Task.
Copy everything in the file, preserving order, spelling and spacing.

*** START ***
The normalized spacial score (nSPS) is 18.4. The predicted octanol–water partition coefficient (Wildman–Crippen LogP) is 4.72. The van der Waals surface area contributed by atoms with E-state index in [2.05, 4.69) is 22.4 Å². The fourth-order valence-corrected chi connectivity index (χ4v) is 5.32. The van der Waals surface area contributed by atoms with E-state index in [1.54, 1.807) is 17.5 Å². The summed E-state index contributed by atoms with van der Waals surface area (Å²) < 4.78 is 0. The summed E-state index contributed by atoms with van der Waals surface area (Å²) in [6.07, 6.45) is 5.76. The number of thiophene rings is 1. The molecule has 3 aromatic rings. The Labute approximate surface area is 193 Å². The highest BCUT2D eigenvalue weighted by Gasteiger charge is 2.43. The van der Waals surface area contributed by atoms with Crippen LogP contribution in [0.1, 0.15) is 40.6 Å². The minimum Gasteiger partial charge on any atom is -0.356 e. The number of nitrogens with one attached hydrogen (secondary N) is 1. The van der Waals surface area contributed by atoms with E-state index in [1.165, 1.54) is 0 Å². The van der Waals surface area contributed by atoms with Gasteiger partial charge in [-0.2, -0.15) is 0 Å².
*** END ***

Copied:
The normalized spacial score (nSPS) is 18.4. The predicted octanol–water partition coefficient (Wildman–Crippen LogP) is 4.72. The van der Waals surface area contributed by atoms with E-state index in [2.05, 4.69) is 22.4 Å². The fourth-order valence-corrected chi connectivity index (χ4v) is 5.32. The van der Waals surface area contributed by atoms with E-state index in [1.54, 1.807) is 17.5 Å². The summed E-state index contributed by atoms with van der Waals surface area (Å²) < 4.78 is 0. The summed E-state index contributed by atoms with van der Waals surface area (Å²) in [6.07, 6.45) is 5.76. The number of thiophene rings is 1. The molecule has 3 aromatic rings. The Labute approximate surface area is 193 Å². The highest BCUT2D eigenvalue weighted by Gasteiger charge is 2.43. The van der Waals surface area contributed by atoms with Crippen LogP contribution in [0.1, 0.15) is 40.6 Å². The minimum Gasteiger partial charge on any atom is -0.356 e. The number of nitrogens with one attached hydrogen (secondary N) is 1. The van der Waals surface area contributed by atoms with E-state index in [1.165, 1.54) is 0 Å². The van der Waals surface area contributed by atoms with Gasteiger partial charge in [-0.2, -0.15) is 0 Å².